Thursday, July 14, 2016
Book Review: "Christodora" by Tim Murphy
Tim Murphy's Christodora couldn't be further from that type of book, but its tremendously memorable cast of characters, a plot spanning 30+ years, and the sheer emotional power of its story would truly lend itself to a powerful film adaptation. I'd love to watch these characters interact in front of my eyes, as they've not yet gotten out of my mind even several days after I finished the book.
The Christodora is one of those iconic apartment buildings in New York City's East Village, once on the fringe of the city's urban decay. Jared Traum, a sculptor, lives with his artist wife, Milly, in an apartment that has belonged to his family for years. Their neighbor, Hector Villanueva, was once a noted AIDS activist, but he now spends his days in a drug-addicted haze, and his life crosses paths with the Traums and their adopted son, Mateo, in more ways than they can imagine.
The book spans back and forth through time. It starts in the 1980s, where Milly's mother, Ava, is a New York City health department official caught up at the start of the AIDS epidemic and the resulting fears and prejudices that hampered the city's response to the disease for so long. Ava takes Hector under her wing until he becomes part of the movement which demands accountability and appropriate treatment. Meanwhile, Ava is dealing with her own struggles with mental illness, which play out throughout Milly's life, and shape her decisions both consciously and unconsciously. The book traces Milly and Jared's relationship, and their decision to adopt young Mateo, and follows Mateo into adulthood, as he battles his own demons and searches for his own identity, and runs through the 2020s, as the ramifications of many of the characters' decisions continue to impact their lives.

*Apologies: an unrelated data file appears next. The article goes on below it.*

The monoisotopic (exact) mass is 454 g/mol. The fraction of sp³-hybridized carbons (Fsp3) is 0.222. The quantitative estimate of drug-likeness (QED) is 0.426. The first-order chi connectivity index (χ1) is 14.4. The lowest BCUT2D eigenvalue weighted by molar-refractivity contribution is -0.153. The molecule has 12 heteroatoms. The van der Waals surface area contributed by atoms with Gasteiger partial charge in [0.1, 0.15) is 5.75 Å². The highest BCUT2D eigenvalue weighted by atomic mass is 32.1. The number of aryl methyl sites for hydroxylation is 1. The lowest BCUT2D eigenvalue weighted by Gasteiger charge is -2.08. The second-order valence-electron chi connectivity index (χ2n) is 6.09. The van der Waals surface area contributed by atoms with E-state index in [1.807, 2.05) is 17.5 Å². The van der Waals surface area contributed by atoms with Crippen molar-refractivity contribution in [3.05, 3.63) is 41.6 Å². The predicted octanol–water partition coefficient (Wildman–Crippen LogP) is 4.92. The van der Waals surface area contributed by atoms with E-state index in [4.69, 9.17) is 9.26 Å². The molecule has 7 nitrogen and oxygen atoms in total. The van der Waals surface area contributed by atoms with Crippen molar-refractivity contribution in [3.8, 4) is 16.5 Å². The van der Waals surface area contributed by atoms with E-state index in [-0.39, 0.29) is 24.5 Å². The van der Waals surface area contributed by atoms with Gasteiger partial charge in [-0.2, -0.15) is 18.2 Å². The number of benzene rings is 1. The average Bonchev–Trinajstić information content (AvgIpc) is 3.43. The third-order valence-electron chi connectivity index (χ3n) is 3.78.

Christodora is a richly told, beautifully written, and tremendously moving story about family, love, loss, ambition, battling one's demons, overcoming obstacles both physical and emotional, and the bravery needed to move on. I've seen the book referred to as an "AIDS novel," and while the epidemic and those involved in the battles against this horrible disease play a significant part in the story, it relies just as heavily on the emotional, professional, and romantic struggles of its characters. Murphy does a fantastic job creating complex characters and getting you heavily invested in their storiesit took a tremendous amount of composure not to dissolve into tears more than a few times while finishing the book on an airplane!
The book is not without its imperfections. The narration meanders from time period to time period, character to character, and it took a while to have everything coalesce in my mind. There are a lot of characters, some more peripheral than others, so I struggled periodically to keep everyone straight. And while I loved these characters so much, I found Milly's character to be somewhat rigid and unsympathetic, although I understood why. But the truth is, these issues are minor frustrations which didn't dull my emotional investment and, truthfully, my sheer love of this book.
NetGalley and Grove Atlantic provided me an advance copy of the book in exchange for an unbiased review. Thanks for making this available!
Labels: 1980s, addiction, alcohol, art, artists, book reviews, drugs, family, fiction, friendship, grief, growing old, growing up, illness, loss, love, marriage, nostalgia, parenthood
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I was eager to hear what you thought. You've probably heard it is being adapted into a miniseries of sorts by Ira Sachs.ReplyDelete
I actually didn't hear that. It probably will work better that way than in the movies.Delete